The Expansion & Globalization of PR
If there’s anything that a pandemic has taught the global community as a whole, it is that communication roles and media relations are now more pertinent than ever. As we rely on and expect up to date news on politics, local and international violence, and diseases, the art of communicating is becoming broader and the job of those in communications is becoming more expansive. Public relations specifically has not only learned to encompass a variety of growing skills and abilities, but has evolved to handle more global and timely communication.
The first press release was published in 1906 on behalf of the Pennsylvania Railroad after experiencing an accident with one of the company’s trains. However, just a little over a century later, the role of the public relations practitioner has grown to include much more than writing a press release for the local newspaper or talking to journalists in hopes that they will cover an event. Press events, like those Apple is able to get thousands of people excited for every year, are public relations tactics in their foundation, but incorporate event planning and media creation like films and dynamic presentations. Publicity stunts are also considered a public relations idea, but go hand in hand with marketing practices. Even on a smaller scale, public relations professionals are learning to design websites, make animated and live action videos, and design digital content all to accomplish branding or imaging initiatives. While that allows brands to have more creative content to share with their audience, this expansion of job responsibilities can overwhelm current professionals trying to learn the ins and outs of new media while students and budding practitioners are competing to put the most skills on their resumes in hopes that it will result in being picked over other candidates.
The digital age allows news, events, and rumors to spread to a global audience in a matter of minutes. History and the media have demonstrated that this can be for better or for worse. For example, when the murder of George Floyd was filmed and posted online, it reached global audiences that protested and rallied for the murderers to be brought to justice. This worldwide outcry eventually led to the police officer responsible for Floyd’s death to be charged with murder. There is a history of police brutality cases not receiving the legal justice they deserve, but the global protest for Floyd made this exception possible.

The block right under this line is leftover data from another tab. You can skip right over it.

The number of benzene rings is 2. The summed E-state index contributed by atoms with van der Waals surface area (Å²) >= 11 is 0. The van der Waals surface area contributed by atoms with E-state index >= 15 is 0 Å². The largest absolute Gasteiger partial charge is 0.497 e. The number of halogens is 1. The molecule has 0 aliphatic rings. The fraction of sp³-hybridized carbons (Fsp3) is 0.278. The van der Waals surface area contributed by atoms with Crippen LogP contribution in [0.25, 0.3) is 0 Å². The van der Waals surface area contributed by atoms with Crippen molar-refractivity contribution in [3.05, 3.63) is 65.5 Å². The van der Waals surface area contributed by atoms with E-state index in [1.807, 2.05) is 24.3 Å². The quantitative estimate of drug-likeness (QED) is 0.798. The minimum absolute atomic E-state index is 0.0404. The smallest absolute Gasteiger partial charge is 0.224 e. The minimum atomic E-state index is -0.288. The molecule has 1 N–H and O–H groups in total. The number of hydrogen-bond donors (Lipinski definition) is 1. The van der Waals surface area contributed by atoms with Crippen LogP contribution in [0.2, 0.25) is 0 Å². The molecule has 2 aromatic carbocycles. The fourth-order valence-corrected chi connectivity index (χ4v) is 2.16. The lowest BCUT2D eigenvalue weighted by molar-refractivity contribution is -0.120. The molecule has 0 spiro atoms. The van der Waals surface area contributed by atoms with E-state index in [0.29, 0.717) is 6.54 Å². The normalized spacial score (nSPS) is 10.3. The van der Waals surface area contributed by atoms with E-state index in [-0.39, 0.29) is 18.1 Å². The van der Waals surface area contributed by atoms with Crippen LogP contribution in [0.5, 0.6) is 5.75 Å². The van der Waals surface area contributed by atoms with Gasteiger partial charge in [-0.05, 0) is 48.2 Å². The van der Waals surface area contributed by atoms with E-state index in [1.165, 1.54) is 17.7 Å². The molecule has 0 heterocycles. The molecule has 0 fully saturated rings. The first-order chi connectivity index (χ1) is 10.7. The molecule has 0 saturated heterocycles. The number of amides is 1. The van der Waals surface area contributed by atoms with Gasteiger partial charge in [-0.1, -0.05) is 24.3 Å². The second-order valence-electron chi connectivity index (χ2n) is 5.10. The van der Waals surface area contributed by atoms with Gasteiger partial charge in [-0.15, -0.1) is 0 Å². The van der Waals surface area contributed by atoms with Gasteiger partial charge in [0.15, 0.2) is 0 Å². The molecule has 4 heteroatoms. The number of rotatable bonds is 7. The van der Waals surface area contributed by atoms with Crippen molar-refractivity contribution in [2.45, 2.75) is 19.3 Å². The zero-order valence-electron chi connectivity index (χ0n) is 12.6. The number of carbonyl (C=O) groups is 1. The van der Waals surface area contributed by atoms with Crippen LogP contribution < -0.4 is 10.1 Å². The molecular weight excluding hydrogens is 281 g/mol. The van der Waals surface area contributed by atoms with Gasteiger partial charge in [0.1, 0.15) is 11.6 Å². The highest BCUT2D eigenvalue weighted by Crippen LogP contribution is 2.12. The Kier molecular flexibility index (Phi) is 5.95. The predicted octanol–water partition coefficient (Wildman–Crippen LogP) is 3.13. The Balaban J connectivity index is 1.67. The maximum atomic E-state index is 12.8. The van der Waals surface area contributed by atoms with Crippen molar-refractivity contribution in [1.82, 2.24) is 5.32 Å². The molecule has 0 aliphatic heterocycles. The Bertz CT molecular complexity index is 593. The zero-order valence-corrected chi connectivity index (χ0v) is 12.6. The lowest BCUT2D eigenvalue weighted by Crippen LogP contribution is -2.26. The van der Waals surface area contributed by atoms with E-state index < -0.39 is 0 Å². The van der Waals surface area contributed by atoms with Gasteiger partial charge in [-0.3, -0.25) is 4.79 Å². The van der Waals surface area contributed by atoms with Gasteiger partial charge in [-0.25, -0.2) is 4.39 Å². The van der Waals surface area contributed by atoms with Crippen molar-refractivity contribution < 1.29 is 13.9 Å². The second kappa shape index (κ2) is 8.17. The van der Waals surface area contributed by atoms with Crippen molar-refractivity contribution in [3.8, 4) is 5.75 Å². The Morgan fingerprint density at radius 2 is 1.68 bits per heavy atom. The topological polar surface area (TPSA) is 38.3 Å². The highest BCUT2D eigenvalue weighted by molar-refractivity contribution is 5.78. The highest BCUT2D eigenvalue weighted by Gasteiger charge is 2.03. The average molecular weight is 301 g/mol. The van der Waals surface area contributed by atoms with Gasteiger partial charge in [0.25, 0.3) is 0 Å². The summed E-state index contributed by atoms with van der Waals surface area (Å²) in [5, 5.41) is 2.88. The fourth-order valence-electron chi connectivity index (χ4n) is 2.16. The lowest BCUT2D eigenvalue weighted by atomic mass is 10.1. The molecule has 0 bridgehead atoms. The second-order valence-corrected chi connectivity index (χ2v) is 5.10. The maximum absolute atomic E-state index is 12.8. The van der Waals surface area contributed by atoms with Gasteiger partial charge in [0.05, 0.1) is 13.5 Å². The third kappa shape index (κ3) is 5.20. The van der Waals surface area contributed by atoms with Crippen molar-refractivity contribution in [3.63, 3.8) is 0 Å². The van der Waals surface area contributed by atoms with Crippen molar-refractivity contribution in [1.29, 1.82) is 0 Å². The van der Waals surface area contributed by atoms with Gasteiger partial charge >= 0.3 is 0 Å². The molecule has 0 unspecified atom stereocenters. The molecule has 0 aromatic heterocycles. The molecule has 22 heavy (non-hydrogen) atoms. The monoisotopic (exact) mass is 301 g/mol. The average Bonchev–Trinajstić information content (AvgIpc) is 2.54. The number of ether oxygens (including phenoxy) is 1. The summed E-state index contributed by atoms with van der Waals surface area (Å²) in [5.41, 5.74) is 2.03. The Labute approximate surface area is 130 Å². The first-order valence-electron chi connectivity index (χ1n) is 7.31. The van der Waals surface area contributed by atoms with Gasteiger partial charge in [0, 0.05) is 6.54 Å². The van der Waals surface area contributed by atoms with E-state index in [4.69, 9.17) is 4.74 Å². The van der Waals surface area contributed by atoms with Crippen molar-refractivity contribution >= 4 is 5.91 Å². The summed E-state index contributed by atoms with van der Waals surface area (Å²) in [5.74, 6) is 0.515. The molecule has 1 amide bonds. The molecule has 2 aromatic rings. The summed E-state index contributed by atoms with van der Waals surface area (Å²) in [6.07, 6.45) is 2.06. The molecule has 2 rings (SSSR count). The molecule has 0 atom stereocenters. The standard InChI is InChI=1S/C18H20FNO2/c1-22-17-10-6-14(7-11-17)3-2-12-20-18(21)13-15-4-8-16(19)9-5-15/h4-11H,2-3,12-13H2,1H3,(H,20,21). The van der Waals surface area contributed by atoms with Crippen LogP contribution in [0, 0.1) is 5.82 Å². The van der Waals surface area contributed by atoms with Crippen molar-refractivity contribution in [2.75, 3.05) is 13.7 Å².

In contrast, while the Black Lives Matter Movement peaked in the summer of 2020, hundreds of companies rushed to release their statements in support of the movement. While some companies, like Ben & Jerry’s, are consistently outspoken about social justice issues and therefore seemed sincere with their statement, other companies that have historically appropriated black and indigenous culture, like Dolls Kill, were called out on their hypocrisy after making posts in support of the protests. Public relations professionals try to be as timely as possible when releasing a statement to help a company take a stance on an issue because they recognize the global implications of failing or refusing to do so.
The act of communicating with other people is constantly changing. The pandemic forced our communities to communicate over Zoom and by phone, and quickly moving trends on TikTok and Twitter allows users to get messages around the world in minutes. The new speed of communication means that people whose jobs are to communicate effectively are having to stay on top of the moving narrative in order to best represent their company. The role of the public relations practitioner continues to change with the rise of digital media because effectively communicating with others is integral to the foundation of society.
Written by: Alia Ervin